This post was written by Hatchet reporter Rachael Paul.
Students were invited Tuesday to BYOP – bring your own pumpkin – to Kogan Plaza, where they joined professors to carve their favorite literary scenes from works from “Beowulf” to “The Divine Comedy” into pumpkins.
“I’m sitting here with my beautiful pumpkin ready to carve, but I feel like I’m having writers block, but with a pumpkin carving,” one student, Sophia Lin, said, tapping her carving knife against the front of her pumpkin.
“Jack-O-Lit” was the brainchild of English professor Jeffrey Cohen and the students of his Chaucer class, part of an effort to strengthen the sense of community in the English department.
After many of his students said they felt a slight disconnect in their relationships with faculty, Cohen asked his class what the department can do to make students feel “like they belong.”
“Class twice a week for 75 minutes, you don’t get to see the personal side, you just see the professional side, so it’s fun to just be with students and do things with them,” said Cohen, who is also the director of the Institute for Medieval and Early Modern Studies.
Senior Magdalena Stuehrmann suggested carving pumpkins together.
“I was really happy because [pumpkin carving] is something that the anthropology department has been doing for awhile,” Stuehrmann said. “We have a party in the department, we carve pumpkins, and it’s a great way to get students and faculty involved doing something fun together.”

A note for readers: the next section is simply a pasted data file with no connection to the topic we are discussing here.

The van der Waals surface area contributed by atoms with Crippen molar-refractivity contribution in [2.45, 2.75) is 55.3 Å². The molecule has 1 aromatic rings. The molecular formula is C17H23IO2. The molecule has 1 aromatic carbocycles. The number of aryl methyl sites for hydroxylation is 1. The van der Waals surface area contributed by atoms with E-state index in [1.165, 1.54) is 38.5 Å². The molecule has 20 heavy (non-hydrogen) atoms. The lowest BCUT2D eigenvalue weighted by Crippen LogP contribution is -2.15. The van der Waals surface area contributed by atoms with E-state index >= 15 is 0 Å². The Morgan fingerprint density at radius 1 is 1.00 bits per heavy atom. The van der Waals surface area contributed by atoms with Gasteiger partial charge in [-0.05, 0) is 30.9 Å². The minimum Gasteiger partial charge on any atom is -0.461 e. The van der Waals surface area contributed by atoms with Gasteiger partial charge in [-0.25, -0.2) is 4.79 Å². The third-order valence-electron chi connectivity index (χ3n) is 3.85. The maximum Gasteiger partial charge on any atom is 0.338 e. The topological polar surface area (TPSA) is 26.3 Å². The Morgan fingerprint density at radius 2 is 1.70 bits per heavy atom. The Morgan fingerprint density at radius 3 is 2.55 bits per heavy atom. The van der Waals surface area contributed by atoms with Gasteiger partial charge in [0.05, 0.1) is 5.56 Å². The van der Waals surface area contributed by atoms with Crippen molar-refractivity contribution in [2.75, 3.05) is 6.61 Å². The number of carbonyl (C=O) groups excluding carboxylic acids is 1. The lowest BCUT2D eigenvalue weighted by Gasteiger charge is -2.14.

After Cohen posted his plans on Twitter, he was joined by Holly Dugan, the director of the Dean’s Scholars in Shakespeare Program, Jonathan Hsy, an associate professor of English, and Robin Delaloye, the director of communications and outreach at Gelman Library.
Students from the GW Bardians, a group devoted to exploring Shakespearean resources in D.C., also teamed up with him, and the organization’s president, Katherine Bradshaw, scribbled “#JACK-O-LIT” in chalk around campus to promote the event.
By halfway through the festivities, the crowd around the pumpkin-carvers had doubled in size, and students walked from one station to the next, carving verses from Pearl Poet’s “Sir Gawain and the Green Knight” and Edgar Allen Poe’s “The Raven” into the pumpkins.
Judges from Gelman surveyed the creations and awarded book prizes for categories like best overall, funniest, most theatrical and best literary adaptation.
Pumpkin festivities aside, Cohen said he cared most about connecting students with their classmates and faculty.
“I feel like if any student gets the message that he or she is alone here, or that there is no one else looking out for them, then something went wrong,” Cohen said. “We want them to know how much we care about them, honestly.”